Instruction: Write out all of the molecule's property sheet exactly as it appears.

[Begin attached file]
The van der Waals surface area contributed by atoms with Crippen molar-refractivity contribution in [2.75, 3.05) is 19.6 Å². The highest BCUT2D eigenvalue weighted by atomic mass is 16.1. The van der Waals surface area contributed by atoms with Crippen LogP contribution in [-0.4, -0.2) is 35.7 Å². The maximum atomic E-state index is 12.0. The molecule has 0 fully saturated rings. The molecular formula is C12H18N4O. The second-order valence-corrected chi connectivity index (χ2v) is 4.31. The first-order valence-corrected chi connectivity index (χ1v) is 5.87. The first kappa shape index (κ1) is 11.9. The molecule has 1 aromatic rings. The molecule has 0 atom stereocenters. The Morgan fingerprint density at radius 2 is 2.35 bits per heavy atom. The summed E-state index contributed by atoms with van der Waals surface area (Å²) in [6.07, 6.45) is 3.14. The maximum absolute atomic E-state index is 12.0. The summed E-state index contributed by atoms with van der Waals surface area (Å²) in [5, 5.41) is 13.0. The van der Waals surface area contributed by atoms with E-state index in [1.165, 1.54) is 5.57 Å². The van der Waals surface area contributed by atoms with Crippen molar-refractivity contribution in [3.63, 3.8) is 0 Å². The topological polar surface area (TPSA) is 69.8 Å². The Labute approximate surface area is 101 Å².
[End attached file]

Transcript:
The van der Waals surface area contributed by atoms with Crippen molar-refractivity contribution in [2.75, 3.05) is 19.6 Å². The highest BCUT2D eigenvalue weighted by atomic mass is 16.1. The van der Waals surface area contributed by atoms with Crippen LogP contribution in [-0.4, -0.2) is 35.7 Å². The maximum atomic E-state index is 12.0. The molecule has 0 fully saturated rings. The molecular formula is C12H18N4O. The second-order valence-corrected chi connectivity index (χ2v) is 4.31. The first-order valence-corrected chi connectivity index (χ1v) is 5.87. The first kappa shape index (κ1) is 11.9. The molecule has 1 aromatic rings. The molecule has 0 atom stereocenters. The Morgan fingerprint density at radius 2 is 2.35 bits per heavy atom. The summed E-state index contributed by atoms with van der Waals surface area (Å²) in [6.07, 6.45) is 3.14. The maximum absolute atomic E-state index is 12.0. The summed E-state index contributed by atoms with van der Waals surface area (Å²) in [5, 5.41) is 13.0. The van der Waals surface area contributed by atoms with E-state index in [1.165, 1.54) is 5.57 Å². The van der Waals surface area contributed by atoms with Crippen molar-refractivity contribution in [3.63, 3.8) is 0 Å². The topological polar surface area (TPSA) is 69.8 Å². The Labute approximate surface area is 101 Å².